The Denver Post (3/29, Paul) reports a Republican effort to add a work requirement for Colorado’s Medicaid recipients failed in the GOP-controlled state Senate Health and Human Services Committee Thursday after its first hearing. The proposal had drawn “outrage along the way from Democrats and people enrolled in the health care program.” The bill failed by a 3 to 2 vote, with state Sen. Beth Martinez Humenik, “an Adams County Republican in a vulnerable district,” casting the decisive vote.
Missouri Legislators Approve Increased Budget Mainly To Fund Higher Medicaid Costs.
The AP (3/29) reports that Missouri legislators “have approved an additional $700 million of spending this year, primarily to fund higher-than-expected costs in…Medicaid.” The article says the Senate approved the supplemental budget bill on Thursday, and sent it to Gov. Eric Greitens (R).
BCBS Adopts New Opioid Prescribing Standards.
Modern Healthcare (3/29, Kacik, Subscription Publication) reports the Blue Cross and Blue Shield Association “has adopted a new standard that opioids should not be the first or second treatment options to manage pain” in most cases, mirroring guidelines set by the Centers for Disease Control and Prevention. Chief medical officer Dr. Trent Haywood said, “The opioids are half as effective but two to four times more harmful,” adding that “because of how they are marketed, physicians might think that is not the case.”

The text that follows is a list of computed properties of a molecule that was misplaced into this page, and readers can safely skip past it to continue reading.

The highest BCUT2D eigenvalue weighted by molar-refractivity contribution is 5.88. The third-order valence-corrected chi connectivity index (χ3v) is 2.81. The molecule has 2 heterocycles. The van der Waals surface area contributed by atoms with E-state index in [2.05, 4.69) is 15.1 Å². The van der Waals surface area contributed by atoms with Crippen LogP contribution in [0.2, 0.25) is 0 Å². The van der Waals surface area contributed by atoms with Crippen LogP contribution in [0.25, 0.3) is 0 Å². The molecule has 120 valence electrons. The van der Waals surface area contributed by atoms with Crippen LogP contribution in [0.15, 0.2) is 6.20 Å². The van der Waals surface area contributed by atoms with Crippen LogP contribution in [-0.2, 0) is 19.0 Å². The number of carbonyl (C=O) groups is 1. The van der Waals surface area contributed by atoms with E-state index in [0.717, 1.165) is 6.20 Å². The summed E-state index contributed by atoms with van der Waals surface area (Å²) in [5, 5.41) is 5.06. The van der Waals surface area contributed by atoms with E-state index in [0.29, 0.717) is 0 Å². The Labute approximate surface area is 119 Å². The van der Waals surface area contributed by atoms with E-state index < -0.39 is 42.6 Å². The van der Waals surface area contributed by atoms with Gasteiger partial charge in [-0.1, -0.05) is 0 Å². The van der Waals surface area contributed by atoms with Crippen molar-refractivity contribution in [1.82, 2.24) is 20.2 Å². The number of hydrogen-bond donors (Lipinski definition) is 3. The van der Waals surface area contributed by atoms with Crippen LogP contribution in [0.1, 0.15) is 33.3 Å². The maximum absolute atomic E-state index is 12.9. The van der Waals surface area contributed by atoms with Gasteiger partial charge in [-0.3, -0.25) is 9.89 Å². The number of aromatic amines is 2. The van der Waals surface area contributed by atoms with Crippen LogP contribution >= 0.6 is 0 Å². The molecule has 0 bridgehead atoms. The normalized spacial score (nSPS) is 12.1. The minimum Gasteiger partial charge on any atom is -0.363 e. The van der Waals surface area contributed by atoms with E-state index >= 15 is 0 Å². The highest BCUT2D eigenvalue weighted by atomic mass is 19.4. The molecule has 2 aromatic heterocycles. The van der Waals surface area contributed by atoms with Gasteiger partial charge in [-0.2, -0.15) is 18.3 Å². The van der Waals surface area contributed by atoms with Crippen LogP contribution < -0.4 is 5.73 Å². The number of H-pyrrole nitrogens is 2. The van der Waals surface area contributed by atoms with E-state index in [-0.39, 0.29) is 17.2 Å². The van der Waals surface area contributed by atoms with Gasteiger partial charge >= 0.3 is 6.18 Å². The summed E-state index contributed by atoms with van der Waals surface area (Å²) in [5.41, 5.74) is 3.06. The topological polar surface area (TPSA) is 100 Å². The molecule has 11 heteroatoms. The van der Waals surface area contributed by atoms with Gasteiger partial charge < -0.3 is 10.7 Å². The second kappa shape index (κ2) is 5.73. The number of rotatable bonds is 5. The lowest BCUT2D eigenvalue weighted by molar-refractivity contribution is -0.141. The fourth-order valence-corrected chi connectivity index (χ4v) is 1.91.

The Winston-Salem (NC) Journal (3/29, Craver) reports the insurer announced the policy changes will go into effect on Sunday. Initial prescriptions for more than seven days will automatically be rejected except when “clinically indicated and appropriate,” the article says.
Verma Declines To Say If Work Requirements Are Better For States Which Expanded Medicaid.
The AP (3/29, Mattise) reports that CMS Administrator Seema Verma “has declined to say whether imposing work requirements on certain beneficiaries is better suited for states that expanded Medicaid than those that didn’t, saying her agency is assessing state proposals case-by-case.” On Thursday, Verma said that work requirements seek to help consumers rise out of poverty.
Also in the News
Former VA Secretary Speaks Out After Being Ousted.
The New York Times (3/30, A14, Fandos, Subscription Publication) reports, “President Trump’s dismissal of David J. Shulkin, the secretary of veterans affairs – and the nomination of a Navy doctor with no known policy views to take his place – has brought renewed focus to an increasingly contentious debate over whether to give veterans the option of using the benefits they earned through military service to see private” physicians instead of “going to government hospitals and clinics.”
In an opinion piece, Shulkin wrote in the New York Times (3/28, Subscription Publication) that privatizing the VA’s healthcare system would hurt veterans. Shulkin argued that “privatization is a political issue aimed at rewarding select people and companies with profits, even if it undermines care for veterans.”
The AP (3/29) reports Shulkin said in the op-ed that he was removed because advocates of privatization saw him as an obstacle to the changes they wanted to make. He also said in the op-ed that there is a “toxic” and “subversive” environment in Washington, DC.